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Dunn v. Dunn

November 17, 2009

GARRY K. DUNN, PLAINTIFF AND APPELLEE
v.
MICHELLE DYE DUNN, DEFENDANT AND APPELLANT



Appeal from the District Court of Stark County, Southwest Judicial District, the Honorable Allan L. Schmalenberger, Judge.

The opinion of the court was delivered by: Crothers, Justice.

AFFIRMED.

[¶1] Michelle Dunn appeals from an amended divorce judgment granting Garry Dunn physical custody of the parties' two youngest children and allowing him to move with the children to Wyoming. Michelle Dunn argues the district court's finding of a substantial change of circumstances warranting a change of custody as a prerequisite to move the children to Wyoming was induced by an erroneous view of the law because the court did not specifically find the change adversely impacted the children. We hold the court did not misapply the law, and we affirm.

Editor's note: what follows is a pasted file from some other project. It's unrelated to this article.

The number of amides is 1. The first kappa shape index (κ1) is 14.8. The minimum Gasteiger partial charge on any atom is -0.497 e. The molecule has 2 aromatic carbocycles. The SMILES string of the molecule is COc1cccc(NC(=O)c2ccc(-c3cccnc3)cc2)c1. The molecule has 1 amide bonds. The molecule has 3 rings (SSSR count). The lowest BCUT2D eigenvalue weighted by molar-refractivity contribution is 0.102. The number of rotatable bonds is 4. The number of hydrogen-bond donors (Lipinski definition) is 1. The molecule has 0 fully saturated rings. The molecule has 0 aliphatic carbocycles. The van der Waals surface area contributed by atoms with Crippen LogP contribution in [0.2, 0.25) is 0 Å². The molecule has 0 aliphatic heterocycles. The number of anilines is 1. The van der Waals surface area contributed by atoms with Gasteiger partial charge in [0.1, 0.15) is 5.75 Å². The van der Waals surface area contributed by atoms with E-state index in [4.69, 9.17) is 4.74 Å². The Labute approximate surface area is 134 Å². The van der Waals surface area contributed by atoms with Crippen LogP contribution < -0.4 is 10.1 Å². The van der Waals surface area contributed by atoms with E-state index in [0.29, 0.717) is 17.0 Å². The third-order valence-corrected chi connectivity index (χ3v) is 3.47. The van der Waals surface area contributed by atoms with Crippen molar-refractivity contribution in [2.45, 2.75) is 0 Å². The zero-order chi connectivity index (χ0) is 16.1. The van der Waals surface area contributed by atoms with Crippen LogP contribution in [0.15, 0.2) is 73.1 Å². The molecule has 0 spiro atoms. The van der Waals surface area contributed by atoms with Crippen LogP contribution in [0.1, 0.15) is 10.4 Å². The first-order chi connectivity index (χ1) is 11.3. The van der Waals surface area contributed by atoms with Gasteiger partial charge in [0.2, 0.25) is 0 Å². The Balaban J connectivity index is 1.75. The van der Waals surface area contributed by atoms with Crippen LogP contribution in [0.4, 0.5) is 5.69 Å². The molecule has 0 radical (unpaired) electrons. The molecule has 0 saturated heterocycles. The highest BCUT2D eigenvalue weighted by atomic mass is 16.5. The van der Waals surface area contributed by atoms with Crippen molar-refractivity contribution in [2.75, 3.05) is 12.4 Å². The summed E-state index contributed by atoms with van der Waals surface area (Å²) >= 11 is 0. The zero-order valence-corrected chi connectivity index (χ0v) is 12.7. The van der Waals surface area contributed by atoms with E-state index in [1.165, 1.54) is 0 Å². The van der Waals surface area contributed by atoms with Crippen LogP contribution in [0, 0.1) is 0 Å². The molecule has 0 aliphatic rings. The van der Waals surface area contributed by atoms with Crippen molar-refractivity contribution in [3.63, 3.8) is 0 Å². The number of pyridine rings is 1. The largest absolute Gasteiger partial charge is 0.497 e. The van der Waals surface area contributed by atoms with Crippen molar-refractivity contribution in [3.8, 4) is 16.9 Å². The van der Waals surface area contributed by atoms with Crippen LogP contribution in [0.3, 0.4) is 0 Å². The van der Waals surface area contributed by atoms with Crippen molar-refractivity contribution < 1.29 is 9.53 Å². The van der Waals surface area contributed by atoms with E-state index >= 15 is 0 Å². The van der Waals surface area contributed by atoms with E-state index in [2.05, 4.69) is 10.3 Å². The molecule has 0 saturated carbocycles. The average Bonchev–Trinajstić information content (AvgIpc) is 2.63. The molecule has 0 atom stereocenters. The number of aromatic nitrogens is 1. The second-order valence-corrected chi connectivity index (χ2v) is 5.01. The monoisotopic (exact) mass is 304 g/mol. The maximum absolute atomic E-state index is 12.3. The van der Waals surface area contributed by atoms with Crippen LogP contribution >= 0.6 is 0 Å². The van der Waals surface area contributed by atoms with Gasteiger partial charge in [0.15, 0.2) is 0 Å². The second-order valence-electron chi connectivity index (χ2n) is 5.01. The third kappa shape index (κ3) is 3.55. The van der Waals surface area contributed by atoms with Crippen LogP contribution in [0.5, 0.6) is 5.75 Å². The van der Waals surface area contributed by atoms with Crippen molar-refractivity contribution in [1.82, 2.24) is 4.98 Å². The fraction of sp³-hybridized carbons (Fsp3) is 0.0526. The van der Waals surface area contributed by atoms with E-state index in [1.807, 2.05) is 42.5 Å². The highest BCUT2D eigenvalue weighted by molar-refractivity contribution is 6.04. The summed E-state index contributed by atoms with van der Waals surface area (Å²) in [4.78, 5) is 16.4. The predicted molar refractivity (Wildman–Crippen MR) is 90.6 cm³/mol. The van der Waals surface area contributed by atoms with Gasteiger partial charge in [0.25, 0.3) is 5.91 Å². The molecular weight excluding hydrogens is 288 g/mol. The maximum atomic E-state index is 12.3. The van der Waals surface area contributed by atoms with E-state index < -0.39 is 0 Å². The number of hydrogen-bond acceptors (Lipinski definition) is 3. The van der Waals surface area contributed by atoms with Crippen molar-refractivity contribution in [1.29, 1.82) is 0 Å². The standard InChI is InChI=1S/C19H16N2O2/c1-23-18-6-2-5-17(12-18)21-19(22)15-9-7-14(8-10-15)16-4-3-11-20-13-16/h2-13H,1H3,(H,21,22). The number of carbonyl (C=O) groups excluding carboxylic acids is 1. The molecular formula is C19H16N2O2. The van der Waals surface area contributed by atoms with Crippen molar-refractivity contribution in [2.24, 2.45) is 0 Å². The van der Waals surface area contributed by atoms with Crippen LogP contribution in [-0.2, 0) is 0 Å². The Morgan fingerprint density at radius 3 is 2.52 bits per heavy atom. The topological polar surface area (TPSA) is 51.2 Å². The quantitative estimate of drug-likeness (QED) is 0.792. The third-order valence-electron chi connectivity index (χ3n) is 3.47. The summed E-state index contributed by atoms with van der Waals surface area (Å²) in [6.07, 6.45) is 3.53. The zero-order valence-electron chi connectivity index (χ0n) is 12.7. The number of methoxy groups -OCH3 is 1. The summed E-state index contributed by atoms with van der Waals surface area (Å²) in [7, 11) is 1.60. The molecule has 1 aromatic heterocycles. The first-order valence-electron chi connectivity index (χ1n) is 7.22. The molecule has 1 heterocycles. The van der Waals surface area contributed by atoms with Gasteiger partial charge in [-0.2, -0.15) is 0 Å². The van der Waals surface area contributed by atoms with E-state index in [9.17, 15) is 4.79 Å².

I.

[¶2] In a February 2007 divorce judgment entered after the parties stipulated to custody and visitation, Garry Dunn received custody of the parties' oldest minor child and the parties agreed to joint custody of their two youngest children. The parties' stipulation specified a visitation schedule for each child. Garry Dunn subsequently accepted a job as a radiologist in Wyoming beginning in March 2009, and he sought a change of custody for the two youngest children and permission to move with all three children to Wyoming.

[¶3] The district court granted Garry Dunn's motions after recognizing that the parties had joint physical custody of their two youngest children and that it needed to determine whether a change in custody for those children was appropriate before it could consider Garry Dunn's motion to move the children to Wyoming. The court said it could modify the custody order for the two youngest children if a material change in the children's circumstances existed and if the modification served the best interests of the children. The court found Garry Dunn's move constituted a material and significant change in circumstances requiring modification of custody for those children: